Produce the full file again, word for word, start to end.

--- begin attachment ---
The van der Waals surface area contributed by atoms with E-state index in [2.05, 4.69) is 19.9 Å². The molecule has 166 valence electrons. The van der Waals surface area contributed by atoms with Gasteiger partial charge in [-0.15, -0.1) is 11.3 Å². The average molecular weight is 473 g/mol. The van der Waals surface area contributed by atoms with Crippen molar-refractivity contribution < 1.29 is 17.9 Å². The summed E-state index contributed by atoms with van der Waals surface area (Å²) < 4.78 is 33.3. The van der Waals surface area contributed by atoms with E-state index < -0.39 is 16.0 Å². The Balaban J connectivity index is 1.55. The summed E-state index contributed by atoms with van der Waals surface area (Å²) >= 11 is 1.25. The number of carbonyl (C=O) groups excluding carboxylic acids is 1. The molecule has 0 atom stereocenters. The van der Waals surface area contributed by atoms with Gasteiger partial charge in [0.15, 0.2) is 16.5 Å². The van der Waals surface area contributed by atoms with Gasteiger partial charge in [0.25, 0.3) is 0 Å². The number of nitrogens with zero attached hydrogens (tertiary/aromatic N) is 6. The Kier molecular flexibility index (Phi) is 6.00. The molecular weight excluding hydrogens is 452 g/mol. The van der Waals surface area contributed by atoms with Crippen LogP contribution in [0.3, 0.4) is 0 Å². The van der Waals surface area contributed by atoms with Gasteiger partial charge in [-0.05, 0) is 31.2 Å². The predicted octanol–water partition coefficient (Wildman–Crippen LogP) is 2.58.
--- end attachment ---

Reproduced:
The van der Waals surface area contributed by atoms with E-state index in [2.05, 4.69) is 19.9 Å². The molecule has 166 valence electrons. The van der Waals surface area contributed by atoms with Gasteiger partial charge in [-0.15, -0.1) is 11.3 Å². The average molecular weight is 473 g/mol. The van der Waals surface area contributed by atoms with Crippen molar-refractivity contribution < 1.29 is 17.9 Å². The summed E-state index contributed by atoms with van der Waals surface area (Å²) < 4.78 is 33.3. The van der Waals surface area contributed by atoms with E-state index < -0.39 is 16.0 Å². The Balaban J connectivity index is 1.55. The summed E-state index contributed by atoms with van der Waals surface area (Å²) >= 11 is 1.25. The number of carbonyl (C=O) groups excluding carboxylic acids is 1. The molecule has 0 atom stereocenters. The van der Waals surface area contributed by atoms with Gasteiger partial charge in [0.15, 0.2) is 16.5 Å². The van der Waals surface area contributed by atoms with Gasteiger partial charge in [0.25, 0.3) is 0 Å². The number of nitrogens with zero attached hydrogens (tertiary/aromatic N) is 6. The Kier molecular flexibility index (Phi) is 6.00. The molecular weight excluding hydrogens is 452 g/mol. The van der Waals surface area contributed by atoms with Crippen LogP contribution in [0.3, 0.4) is 0 Å². The van der Waals surface area contributed by atoms with Gasteiger partial charge in [-0.05, 0) is 31.2 Å². The predicted octanol–water partition coefficient (Wildman–Crippen LogP) is 2.58.